Tata Motors faces challenge with Jaguar-Land Rover cars’ emissions woes

By 2012, Jaguar and Land Rover must start making cars that are lighter and less polluting. It’s going to be a big challenge for new owner Tata Motors

Jaguar and Land Rover’s new owner, Tata Motors may end up getting into a bind over the penalties faced by cars whose average carbon dioxide (CO2) emissions are significantly higher than the proposed European Commission (EC) norms, which will come into effect from 2012.

While JLR is working towards an overall reduction in its cars’ emissions over the next 2 – 3 years, heavy investments would be needed to develop biofuel, hybrid and other ‘green technologies,’ without which it may be impossible for carmakers to do business in Europe.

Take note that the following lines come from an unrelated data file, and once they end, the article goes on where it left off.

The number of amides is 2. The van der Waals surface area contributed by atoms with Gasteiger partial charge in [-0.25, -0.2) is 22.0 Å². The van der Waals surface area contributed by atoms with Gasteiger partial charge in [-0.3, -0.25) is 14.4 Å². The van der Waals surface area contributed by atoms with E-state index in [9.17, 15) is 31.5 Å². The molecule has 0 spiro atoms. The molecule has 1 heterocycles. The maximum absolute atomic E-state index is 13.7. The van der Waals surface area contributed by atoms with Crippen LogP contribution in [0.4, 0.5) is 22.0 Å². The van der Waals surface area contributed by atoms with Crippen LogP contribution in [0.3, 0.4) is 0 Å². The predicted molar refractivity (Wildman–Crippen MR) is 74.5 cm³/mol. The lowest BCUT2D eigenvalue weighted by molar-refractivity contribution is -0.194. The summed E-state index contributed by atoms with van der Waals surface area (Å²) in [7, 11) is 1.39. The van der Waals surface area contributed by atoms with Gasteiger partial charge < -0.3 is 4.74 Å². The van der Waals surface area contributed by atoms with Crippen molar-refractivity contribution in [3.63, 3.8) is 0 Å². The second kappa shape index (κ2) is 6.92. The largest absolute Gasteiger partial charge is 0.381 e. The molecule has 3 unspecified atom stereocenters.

In an initiative aimed at reducing CO2 emissions from new cars by 19%, the EC had adopted a proposal for legislation in December last year. The proposal was aimed at reducing greenhouse gas emissions and meet Kyoto Protocol targets. The aim is to reduce average CO2 emissions from new cars in Europe from around 160gm/km to 130gm/km by 2012.

While JLR could have offset higher CO2 emission of its fleet by balancing it with earlier owner Ford’s fleet of lighter, lower emission cars, the same would not be possible for Tata Motors as it does not sell cars in Europe.

If Tata Motors can’t find a way to make JLR cars significantly lighter and less polluting by 2012, the company will face a proposed penalty (the ‘excess emissions premium’) for going over the stipulated emissions norms. A premium of 20 euros per gm/km has been proposed in 2012, rising to 35 euros in 2013, 60 euros in 2014 and 95 euros by 2015.

It’s a huge challenge for Jaguar and Land Rover, but Tata Motors spokespersons say the company had always been aware of the issue and is working towards finding various solutions.

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